"When it is the governor who goes bad, the fabric of Illinois is torn and disfigured and not easily repaired," U.S. District Judge James Zagel told Blagojevich. "The harm is the erosion of public trust in government."

U.S. Attorney Patrick Fitzgerald said at a news conference that the sentence "sends a strong message that the public has had enough and judges have had enough. This needs to stop."

Fitzgerald said the sentence is the longest ever imposed on an Illinois governor. The prospect of "a significant penalty" should deter other politicians who think they can get away with corruption, he said.

State Rep. Jack Franks, a Democrat who served on the impeachment committee, says he hopes the sentence serves "as a warning to those in public service" that "accountability and integrity" still matter.

US Sentencing Code: 18 U.S.C. § 3553(a) seeks to define the goals of sentencing:

(a) Factors To Be Considered in Imposing a Sentence. - The court

shall impose a sentence sufficient, but not greater than necessary,

to comply with the purposes ….of

(1) the nature and circumstances of the offense and the history

and characteristics of the defendant;

(2) the need for the sentence imposed -

to reflect the seriousness of the offense, to promote

respect for the law, and to provide just punishment for the


to afford adequate deterrence to criminal conduct;

to protect the public from further crimes of the

defendant; and

to provide the defendant with needed educational or

vocational training, medical care, or other correctional

treatment in the most effective manner;

(3) the kinds of sentences available;

(4) the kinds of sentence and the sentencing range established

for -

(A) the applicable category of offense committed by the

applicable category of defendant as set forth in the guidelines

To further complicate this, we have the “crime du jour,” the bandwagon of the era where everyone jumps on and says “we should punish this crime more than all the others.”

In the 1980’s and 1990’s, it was crack cocaine. The belief that crack cocaine was so much more dangerous than cocaine powder (though they are the same substance), led to harsh sentencing inequities that are still being remediated today.

What I see in our criminal justice system is emotional response, anger and mob lynching attitudes taking over any reasonableness and fairness in the sentences being given.


Saturday, November 26, 2011

Unconditional Love for Holiday Giving

Give an inspiring story of unconditional love to your wife, mother, sister or girlfriend for the holidays.

How do you tell the good guys from the bad guys?

I awakened one night laughing out loud. It seemed such a silly dream. I was going around asking everyone a riddle that I made up:
“How do you tell the good guys from the bad guys?”
“The good guys have a badge.”
How many governors of Illinois are in prison?
How lucky was Scooter Libby to be pardoned?
How many prison guards, policemen, public offi­cers, judges, politicians, school teachers, coaches and others of esteemed position have been prosecuted and imprisoned?
How do you tell the good guys from the bad?
Is anyone all good or all bad? What about all the good accomplishments those public offi­cials, teachers and coaches were responsible for? Were they negated by their criminal behavior? Did it turn them from highly respected servants to scumbags?
How many upstanding citizens have cheated “just a little” on their income tax or failed to disclose a pur­chase on a Customs form?

Friday, November 25, 2011

Thanksgiving Remembered 2007

I sat in the last row of the plane in the window seat. A female passenger was standing next to the row.
“I can’t decide where to sit,” she said to me. “I left my luggage up there and have a seat there but I was thinking of sitting here instead.”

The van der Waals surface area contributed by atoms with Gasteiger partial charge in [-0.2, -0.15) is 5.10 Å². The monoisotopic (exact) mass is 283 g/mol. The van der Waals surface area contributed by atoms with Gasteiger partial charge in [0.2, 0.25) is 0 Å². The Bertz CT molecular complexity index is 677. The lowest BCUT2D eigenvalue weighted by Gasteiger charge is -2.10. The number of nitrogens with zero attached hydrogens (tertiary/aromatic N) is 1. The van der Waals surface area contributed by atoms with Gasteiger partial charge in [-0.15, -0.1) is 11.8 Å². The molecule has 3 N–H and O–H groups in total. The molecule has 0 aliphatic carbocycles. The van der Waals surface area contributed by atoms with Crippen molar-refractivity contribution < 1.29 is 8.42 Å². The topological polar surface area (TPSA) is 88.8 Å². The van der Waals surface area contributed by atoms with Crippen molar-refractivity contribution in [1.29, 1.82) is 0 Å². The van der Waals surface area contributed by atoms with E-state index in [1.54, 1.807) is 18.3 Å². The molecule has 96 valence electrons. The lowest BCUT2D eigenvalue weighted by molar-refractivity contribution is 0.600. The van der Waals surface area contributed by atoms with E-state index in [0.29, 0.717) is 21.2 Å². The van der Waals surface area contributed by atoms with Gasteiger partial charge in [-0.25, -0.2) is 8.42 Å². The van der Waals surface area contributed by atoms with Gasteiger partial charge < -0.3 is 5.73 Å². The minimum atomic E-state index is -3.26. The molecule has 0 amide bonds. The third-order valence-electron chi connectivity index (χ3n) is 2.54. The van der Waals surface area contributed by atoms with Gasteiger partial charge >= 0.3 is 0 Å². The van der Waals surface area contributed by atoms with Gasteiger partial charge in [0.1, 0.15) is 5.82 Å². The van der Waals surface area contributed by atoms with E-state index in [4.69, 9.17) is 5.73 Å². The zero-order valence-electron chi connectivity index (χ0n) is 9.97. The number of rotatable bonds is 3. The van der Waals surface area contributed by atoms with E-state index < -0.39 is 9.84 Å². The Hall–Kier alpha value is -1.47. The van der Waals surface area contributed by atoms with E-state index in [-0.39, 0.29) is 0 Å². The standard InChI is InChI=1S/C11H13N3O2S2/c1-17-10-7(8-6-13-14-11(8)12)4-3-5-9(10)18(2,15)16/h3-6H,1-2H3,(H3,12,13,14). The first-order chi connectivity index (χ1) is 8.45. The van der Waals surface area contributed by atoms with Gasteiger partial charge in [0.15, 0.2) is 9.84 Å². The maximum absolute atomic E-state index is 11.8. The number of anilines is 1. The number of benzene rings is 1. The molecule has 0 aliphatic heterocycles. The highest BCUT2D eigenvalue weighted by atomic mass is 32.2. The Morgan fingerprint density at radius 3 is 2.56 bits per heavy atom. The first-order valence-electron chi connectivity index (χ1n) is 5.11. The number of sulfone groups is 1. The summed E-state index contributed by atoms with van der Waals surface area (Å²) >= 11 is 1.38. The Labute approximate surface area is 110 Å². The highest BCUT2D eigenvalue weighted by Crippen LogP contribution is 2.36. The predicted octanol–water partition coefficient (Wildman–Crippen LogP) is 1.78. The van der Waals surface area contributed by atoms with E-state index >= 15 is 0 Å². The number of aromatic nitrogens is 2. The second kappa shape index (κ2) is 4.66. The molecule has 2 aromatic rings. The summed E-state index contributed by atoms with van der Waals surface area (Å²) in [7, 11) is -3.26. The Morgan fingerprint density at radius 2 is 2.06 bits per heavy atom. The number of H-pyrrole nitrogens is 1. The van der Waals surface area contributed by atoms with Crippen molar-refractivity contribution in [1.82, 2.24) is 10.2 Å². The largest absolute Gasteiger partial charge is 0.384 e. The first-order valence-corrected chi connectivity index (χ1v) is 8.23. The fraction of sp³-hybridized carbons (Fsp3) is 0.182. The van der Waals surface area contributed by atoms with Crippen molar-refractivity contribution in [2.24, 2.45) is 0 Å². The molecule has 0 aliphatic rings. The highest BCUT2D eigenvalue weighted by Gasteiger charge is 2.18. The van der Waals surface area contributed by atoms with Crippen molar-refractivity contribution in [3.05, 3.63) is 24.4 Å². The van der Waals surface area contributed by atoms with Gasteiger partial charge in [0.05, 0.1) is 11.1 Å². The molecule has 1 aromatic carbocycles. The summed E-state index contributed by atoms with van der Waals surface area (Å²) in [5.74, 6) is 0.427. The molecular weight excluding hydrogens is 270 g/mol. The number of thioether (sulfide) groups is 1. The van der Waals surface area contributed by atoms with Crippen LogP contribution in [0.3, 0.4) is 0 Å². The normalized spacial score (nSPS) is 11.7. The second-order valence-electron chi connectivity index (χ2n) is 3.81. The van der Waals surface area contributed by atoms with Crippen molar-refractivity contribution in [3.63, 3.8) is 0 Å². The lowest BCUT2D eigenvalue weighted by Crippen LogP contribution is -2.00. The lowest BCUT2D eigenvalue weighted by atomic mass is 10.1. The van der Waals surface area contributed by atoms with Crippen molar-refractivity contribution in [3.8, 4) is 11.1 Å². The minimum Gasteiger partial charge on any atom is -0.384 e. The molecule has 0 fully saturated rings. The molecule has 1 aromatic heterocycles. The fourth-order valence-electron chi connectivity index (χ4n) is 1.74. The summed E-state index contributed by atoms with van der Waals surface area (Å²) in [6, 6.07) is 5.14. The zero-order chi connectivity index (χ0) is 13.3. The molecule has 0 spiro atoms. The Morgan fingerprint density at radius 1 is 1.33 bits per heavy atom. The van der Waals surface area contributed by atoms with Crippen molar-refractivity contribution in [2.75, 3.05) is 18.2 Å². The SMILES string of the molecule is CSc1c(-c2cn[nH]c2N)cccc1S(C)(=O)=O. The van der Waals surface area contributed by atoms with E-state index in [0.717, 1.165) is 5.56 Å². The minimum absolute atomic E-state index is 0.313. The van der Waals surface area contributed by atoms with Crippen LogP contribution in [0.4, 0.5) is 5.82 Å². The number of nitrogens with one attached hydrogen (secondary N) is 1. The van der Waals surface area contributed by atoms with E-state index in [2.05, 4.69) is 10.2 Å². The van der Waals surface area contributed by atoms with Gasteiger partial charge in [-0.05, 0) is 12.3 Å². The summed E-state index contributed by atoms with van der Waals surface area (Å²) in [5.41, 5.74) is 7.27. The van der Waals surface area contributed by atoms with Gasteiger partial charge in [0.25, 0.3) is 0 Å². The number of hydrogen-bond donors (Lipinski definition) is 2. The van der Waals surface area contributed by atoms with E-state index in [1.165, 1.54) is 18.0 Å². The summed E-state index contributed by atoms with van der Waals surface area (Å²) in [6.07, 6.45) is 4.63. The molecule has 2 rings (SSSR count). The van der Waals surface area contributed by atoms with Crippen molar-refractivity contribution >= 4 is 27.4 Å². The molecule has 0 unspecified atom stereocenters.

I smiled but didn’t respond.
She wandered back up to the middle of the plane, looked at that seat, wandered back to the last row and ultimately sat down in the aisle seat in my row.
“I’ve finally made my decision,” she said. I smiled.
“My name is Doretha,” she said to me.
I smiled more broadly. “My name is Doretha,” I said.
“I knew there was a reason I was drawn to this seat.”
I learned that she is the first lady of her church in the Hood.
She learned my husband’s story.
“May I pray with you?” she asked.
She placed her hands over mine and we bowed our heads. She spoke beautiful words about our marriage and asked God to grant the hopeful wishes in my heart.
Silent warm tears streamed down my face.
From her lips to God’s Ears.

Tuesday, November 22, 2011

Next Review Scheduled

Mark the date:  December 6.  That's when Jill Elizabeth will publish her review of The Fugitive's Doctor on

Hope it's so good you'll all buy the book!

Monday, November 21, 2011

The Chicago Outfit

The Outfit in Chicago had a strong presence and influence throughout most of the 20th century. Many legends and books describe the well-known members and activities.
Between 1919 and 2005, it has been estimated there have been at least 1100 Outfit slayings and only 14 convictions. In some cases, the hit men were whacked before they could be arrested. In other cases, the bodies were never found. The Outfit was adept at taking care of business.
 In 2005, the FBI launched Operation: Family Secrets with indictments for 18 gangland murders that occurred in the 1960’s, 70’s and 80’s. They indicted 14 Outfit members.
Family Secrets: The Case That Crippled the Chicago Mob (Chicago Review Press) covers the Spilotro murders and much more in a revealing look at organized crime. The book, written by Chicago Tribune reporter Jeff Coen, covers the trial of the Outfit bosses in 2007.
For factual information, that book is highly recommended.

Saturday, November 19, 2011

Fascinating Research

Have a compelling idea for the next novel, tentatively titled
                              Leave Nothing Behind

Just ordered "Family Secrets: The Case That Crippled the Chicago Mob (True Crime)" by Jeff Coen to help with the background research.

Tuesday, November 1, 2011

Finalist, USA Best Books 2011

Dear Deirdre-Elizabeth:


The epic results are in for the USA "Best Books 2011" Awards!

Your book has been honored as a "Finalist" in the "Fiction: Romance" category.

Wednesday, October 12, 2011

Movie Trailer

The movie trailer for The Fugitive's Doctor is now posted at